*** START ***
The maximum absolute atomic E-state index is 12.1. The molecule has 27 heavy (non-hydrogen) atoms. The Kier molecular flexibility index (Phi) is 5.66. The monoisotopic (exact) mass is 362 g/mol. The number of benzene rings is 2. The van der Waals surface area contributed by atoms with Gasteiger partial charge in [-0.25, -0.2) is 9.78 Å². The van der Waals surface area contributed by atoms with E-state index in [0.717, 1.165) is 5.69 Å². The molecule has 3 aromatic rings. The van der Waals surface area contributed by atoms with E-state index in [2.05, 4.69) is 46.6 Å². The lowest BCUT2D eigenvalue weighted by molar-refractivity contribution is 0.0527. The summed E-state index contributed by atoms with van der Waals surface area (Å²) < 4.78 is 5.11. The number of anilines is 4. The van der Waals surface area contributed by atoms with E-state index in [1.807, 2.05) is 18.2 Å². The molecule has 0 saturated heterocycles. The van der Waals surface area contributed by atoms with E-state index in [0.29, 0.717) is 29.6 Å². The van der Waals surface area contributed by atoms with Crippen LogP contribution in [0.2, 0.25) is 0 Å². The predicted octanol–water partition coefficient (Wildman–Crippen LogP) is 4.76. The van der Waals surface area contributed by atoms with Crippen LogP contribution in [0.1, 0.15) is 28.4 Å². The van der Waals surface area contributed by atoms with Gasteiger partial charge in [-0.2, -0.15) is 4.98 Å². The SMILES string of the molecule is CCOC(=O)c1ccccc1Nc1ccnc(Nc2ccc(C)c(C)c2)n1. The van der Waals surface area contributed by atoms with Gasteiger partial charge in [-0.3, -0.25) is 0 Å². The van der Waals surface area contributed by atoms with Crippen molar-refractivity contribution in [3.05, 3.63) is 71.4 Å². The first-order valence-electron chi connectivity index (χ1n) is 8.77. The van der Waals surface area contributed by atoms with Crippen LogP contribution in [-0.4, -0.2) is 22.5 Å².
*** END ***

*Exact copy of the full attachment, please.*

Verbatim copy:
The maximum absolute atomic E-state index is 12.1. The molecule has 27 heavy (non-hydrogen) atoms. The Kier molecular flexibility index (Phi) is 5.66. The monoisotopic (exact) mass is 362 g/mol. The number of benzene rings is 2. The van der Waals surface area contributed by atoms with Gasteiger partial charge in [-0.25, -0.2) is 9.78 Å². The van der Waals surface area contributed by atoms with E-state index in [0.717, 1.165) is 5.69 Å². The molecule has 3 aromatic rings. The van der Waals surface area contributed by atoms with E-state index in [2.05, 4.69) is 46.6 Å². The lowest BCUT2D eigenvalue weighted by molar-refractivity contribution is 0.0527. The summed E-state index contributed by atoms with van der Waals surface area (Å²) < 4.78 is 5.11. The number of anilines is 4. The van der Waals surface area contributed by atoms with E-state index in [1.807, 2.05) is 18.2 Å². The molecule has 0 saturated heterocycles. The van der Waals surface area contributed by atoms with E-state index in [0.29, 0.717) is 29.6 Å². The van der Waals surface area contributed by atoms with Crippen LogP contribution in [0.2, 0.25) is 0 Å². The predicted octanol–water partition coefficient (Wildman–Crippen LogP) is 4.76. The van der Waals surface area contributed by atoms with Crippen LogP contribution in [0.1, 0.15) is 28.4 Å². The van der Waals surface area contributed by atoms with Gasteiger partial charge in [-0.2, -0.15) is 4.98 Å². The SMILES string of the molecule is CCOC(=O)c1ccccc1Nc1ccnc(Nc2ccc(C)c(C)c2)n1. The van der Waals surface area contributed by atoms with Gasteiger partial charge in [-0.3, -0.25) is 0 Å². The van der Waals surface area contributed by atoms with Crippen molar-refractivity contribution in [3.05, 3.63) is 71.4 Å². The first-order valence-electron chi connectivity index (χ1n) is 8.77. The van der Waals surface area contributed by atoms with Crippen LogP contribution in [-0.4, -0.2) is 22.5 Å².